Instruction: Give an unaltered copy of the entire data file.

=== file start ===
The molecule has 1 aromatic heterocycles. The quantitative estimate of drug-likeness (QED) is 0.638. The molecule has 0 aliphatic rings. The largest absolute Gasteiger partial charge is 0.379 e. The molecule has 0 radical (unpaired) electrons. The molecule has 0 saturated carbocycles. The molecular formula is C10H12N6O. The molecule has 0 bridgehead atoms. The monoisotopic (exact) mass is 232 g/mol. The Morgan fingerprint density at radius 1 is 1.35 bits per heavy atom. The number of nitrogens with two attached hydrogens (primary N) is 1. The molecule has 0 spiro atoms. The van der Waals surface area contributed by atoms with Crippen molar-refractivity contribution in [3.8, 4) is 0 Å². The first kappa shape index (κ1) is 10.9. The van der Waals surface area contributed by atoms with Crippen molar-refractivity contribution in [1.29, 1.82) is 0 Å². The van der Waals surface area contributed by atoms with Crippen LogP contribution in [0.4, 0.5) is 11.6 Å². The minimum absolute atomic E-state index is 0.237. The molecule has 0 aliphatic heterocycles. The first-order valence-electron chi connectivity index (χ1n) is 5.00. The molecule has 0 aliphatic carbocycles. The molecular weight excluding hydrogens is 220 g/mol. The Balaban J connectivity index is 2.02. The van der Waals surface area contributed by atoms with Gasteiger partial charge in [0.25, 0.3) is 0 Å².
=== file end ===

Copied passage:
The molecule has 1 aromatic heterocycles. The quantitative estimate of drug-likeness (QED) is 0.638. The molecule has 0 aliphatic rings. The largest absolute Gasteiger partial charge is 0.379 e. The molecule has 0 radical (unpaired) electrons. The molecule has 0 saturated carbocycles. The molecular formula is C10H12N6O. The molecule has 0 bridgehead atoms. The monoisotopic (exact) mass is 232 g/mol. The Morgan fingerprint density at radius 1 is 1.35 bits per heavy atom. The number of nitrogens with two attached hydrogens (primary N) is 1. The molecule has 0 spiro atoms. The van der Waals surface area contributed by atoms with Crippen molar-refractivity contribution in [3.8, 4) is 0 Å². The first kappa shape index (κ1) is 10.9. The van der Waals surface area contributed by atoms with Crippen molar-refractivity contribution in [1.29, 1.82) is 0 Å². The van der Waals surface area contributed by atoms with Crippen LogP contribution in [0.4, 0.5) is 11.6 Å². The minimum absolute atomic E-state index is 0.237. The molecule has 0 aliphatic heterocycles. The first-order valence-electron chi connectivity index (χ1n) is 5.00. The molecule has 0 aliphatic carbocycles. The molecular weight excluding hydrogens is 220 g/mol. The Balaban J connectivity index is 2.02. The van der Waals surface area contributed by atoms with Gasteiger partial charge in [0.25, 0.3) is 0 Å².